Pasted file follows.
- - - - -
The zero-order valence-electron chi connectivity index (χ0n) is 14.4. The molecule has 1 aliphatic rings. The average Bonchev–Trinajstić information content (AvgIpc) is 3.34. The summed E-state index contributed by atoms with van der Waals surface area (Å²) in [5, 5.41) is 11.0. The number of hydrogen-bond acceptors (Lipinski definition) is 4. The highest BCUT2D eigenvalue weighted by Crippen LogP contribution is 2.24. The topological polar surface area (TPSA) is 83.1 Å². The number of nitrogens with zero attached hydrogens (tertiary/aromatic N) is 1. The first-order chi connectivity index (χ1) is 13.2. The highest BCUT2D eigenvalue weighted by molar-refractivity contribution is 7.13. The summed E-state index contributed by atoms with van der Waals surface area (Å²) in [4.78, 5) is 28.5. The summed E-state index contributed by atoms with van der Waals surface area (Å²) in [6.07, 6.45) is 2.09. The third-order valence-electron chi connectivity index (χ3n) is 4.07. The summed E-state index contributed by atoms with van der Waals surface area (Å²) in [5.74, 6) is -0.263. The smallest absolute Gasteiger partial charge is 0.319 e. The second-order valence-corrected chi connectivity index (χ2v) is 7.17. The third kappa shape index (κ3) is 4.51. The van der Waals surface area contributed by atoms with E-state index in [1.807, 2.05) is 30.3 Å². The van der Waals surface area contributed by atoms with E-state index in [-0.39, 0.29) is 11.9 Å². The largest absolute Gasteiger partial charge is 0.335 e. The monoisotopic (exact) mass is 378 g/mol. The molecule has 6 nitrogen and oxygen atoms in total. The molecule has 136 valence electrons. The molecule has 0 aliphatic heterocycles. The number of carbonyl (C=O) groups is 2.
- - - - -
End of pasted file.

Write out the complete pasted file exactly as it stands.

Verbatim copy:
The zero-order valence-electron chi connectivity index (χ0n) is 14.4. The molecule has 1 aliphatic rings. The average Bonchev–Trinajstić information content (AvgIpc) is 3.34. The summed E-state index contributed by atoms with van der Waals surface area (Å²) in [5, 5.41) is 11.0. The number of hydrogen-bond acceptors (Lipinski definition) is 4. The highest BCUT2D eigenvalue weighted by Crippen LogP contribution is 2.24. The topological polar surface area (TPSA) is 83.1 Å². The number of nitrogens with zero attached hydrogens (tertiary/aromatic N) is 1. The first-order chi connectivity index (χ1) is 13.2. The highest BCUT2D eigenvalue weighted by molar-refractivity contribution is 7.13. The summed E-state index contributed by atoms with van der Waals surface area (Å²) in [4.78, 5) is 28.5. The summed E-state index contributed by atoms with van der Waals surface area (Å²) in [6.07, 6.45) is 2.09. The third-order valence-electron chi connectivity index (χ3n) is 4.07. The summed E-state index contributed by atoms with van der Waals surface area (Å²) in [5.74, 6) is -0.263. The smallest absolute Gasteiger partial charge is 0.319 e. The second-order valence-corrected chi connectivity index (χ2v) is 7.17. The third kappa shape index (κ3) is 4.51. The van der Waals surface area contributed by atoms with E-state index in [1.807, 2.05) is 30.3 Å². The van der Waals surface area contributed by atoms with E-state index in [-0.39, 0.29) is 11.9 Å². The largest absolute Gasteiger partial charge is 0.335 e. The monoisotopic (exact) mass is 378 g/mol. The molecule has 6 nitrogen and oxygen atoms in total. The molecule has 136 valence electrons. The molecule has 0 aliphatic heterocycles. The number of carbonyl (C=O) groups is 2.